Mission and approach of the Research spearhead group

What does an epidemiological researcher do?
An epidemiologist has knowledge of methodological research techniques, applies different designs in his/her studies, and possesses the qualifications to set up and carry out high-quality human-related research. This research is conducted in the areas of aetiology (research into risk factors for disease), diagnostics (evaluation of the added value of new diagnostic tools), prognostics (identification of factors that contribute to predicting outcomes after illness) and therapy (research into the effectiveness of new treatments). Thus, the epidemiologist contributes to the advancement of knowledge needed to promote health and improve patient care.

What is the role of the Spearhead Group on Research?
Epidemiology is a field that is subject to development and innovation, while at the same time resting on a solid foundation of methodological knowledge. Where the basis is strongly anchored in the different master programs in epidemiology, it is a challenge for the epidemiologist to keep his/her knowledge up to date in the field of new developments. Within the VVE, we as Spear Group Research offer a platform to learn from each other and to ensure quality. The Research Group sees it as its task to ensure that information on advanced methodological topics is easily found and accessible to VvE members, so that every epidemiologist can master new methodology and it thus becomes part of the standard tool of the epidemiologist. We do this by compiling information and making it available to our members and by (contributing to) the organisation of scientific meetings.

How do we guarantee high-quality research?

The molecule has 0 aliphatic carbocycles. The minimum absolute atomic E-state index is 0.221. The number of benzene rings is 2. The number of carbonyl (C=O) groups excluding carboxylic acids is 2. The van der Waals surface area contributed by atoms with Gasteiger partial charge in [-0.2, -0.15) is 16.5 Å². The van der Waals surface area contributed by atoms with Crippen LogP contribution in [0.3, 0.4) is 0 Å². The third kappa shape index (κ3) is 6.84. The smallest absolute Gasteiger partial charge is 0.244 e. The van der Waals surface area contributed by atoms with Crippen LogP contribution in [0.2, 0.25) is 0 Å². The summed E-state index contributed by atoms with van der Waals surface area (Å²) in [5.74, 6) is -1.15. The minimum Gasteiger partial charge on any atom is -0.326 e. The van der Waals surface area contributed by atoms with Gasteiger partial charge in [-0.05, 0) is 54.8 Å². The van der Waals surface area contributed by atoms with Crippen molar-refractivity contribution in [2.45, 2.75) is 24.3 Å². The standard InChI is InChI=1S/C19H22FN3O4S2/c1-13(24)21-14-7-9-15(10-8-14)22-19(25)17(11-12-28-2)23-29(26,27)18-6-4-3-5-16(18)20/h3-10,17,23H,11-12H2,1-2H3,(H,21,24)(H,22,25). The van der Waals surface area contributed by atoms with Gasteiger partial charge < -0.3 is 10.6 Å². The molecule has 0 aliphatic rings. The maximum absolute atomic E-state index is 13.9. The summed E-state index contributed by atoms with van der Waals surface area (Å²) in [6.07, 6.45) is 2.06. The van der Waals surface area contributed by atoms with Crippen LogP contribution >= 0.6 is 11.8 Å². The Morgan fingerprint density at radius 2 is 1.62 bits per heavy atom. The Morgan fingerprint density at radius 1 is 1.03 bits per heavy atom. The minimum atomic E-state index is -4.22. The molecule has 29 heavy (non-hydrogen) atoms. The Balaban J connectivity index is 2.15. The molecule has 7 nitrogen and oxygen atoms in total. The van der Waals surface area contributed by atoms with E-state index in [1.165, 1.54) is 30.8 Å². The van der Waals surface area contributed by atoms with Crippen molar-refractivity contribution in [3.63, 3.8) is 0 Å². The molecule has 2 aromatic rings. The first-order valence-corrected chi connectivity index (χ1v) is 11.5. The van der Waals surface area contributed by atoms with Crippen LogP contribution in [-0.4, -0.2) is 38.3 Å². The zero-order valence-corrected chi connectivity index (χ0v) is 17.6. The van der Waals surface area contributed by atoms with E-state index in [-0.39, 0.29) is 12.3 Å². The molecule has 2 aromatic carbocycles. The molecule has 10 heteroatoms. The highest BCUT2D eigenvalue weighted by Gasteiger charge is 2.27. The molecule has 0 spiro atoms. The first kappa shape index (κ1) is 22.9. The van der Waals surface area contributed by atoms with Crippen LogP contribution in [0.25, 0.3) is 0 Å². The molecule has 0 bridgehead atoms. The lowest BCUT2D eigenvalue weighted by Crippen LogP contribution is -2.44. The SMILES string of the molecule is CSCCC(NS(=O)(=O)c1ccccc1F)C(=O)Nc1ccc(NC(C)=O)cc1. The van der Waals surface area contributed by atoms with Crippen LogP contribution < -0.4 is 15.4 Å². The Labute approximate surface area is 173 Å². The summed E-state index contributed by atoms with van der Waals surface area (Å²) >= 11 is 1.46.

Because epidemiological research is about people and health, it is invaluable to collaborate with colleagues in the field. To ensure that the results are actually relevant to practice, it is crucial that the data and methods we use are reliable. Within the Society for Epidemiology, we want to facilitate the broad implementation of knowledge on new methodology and thus ensure that the quality of research remains high. An example of our work to ensure high quality research is the development of the Responsible Epidemiologic Research Practices (RERP) guideline. The RERP is about conducting population-based research in the medical field. The reasons for drawing up this guideline were publications on the prevention of 'questionable research practices' and 'research waste' and on improving transparency and accountability. The guideline advises on how epidemiological studies should be conducted and documented.

What can you expect behind the wall?
For members of the VvE we have set up a portal on which extensive documentation can be found on all kinds of methodological subjects. For each topic, an expert shares information that can help an epidemiologist build, keep up-to-date and/or apply knowledge. Examples of topics include the use of real-world data, causality, information on how to deal with missing data, and so on. Examples of information that can be found here are the most important publications on the subject, a presentation by (inter)national experts, information on who is working on this subject in the Netherlands, but also which statistical platforms can be used for the analyses, scripts with explanations or powerpoint slides that can be used for education. So everything that an epidemiologist in the field needs to carry out his/her research, or to help a new generation of epidemiologists to internalize this knowledge by including it in the curriculum of their own master's program or courses given. Each topic is maintained by an expert. A list of epidemiologists or professional groups specialising in that methodological field is also included. This allows the member to know who are the people to involve in their research, which can then lead to new collaborations.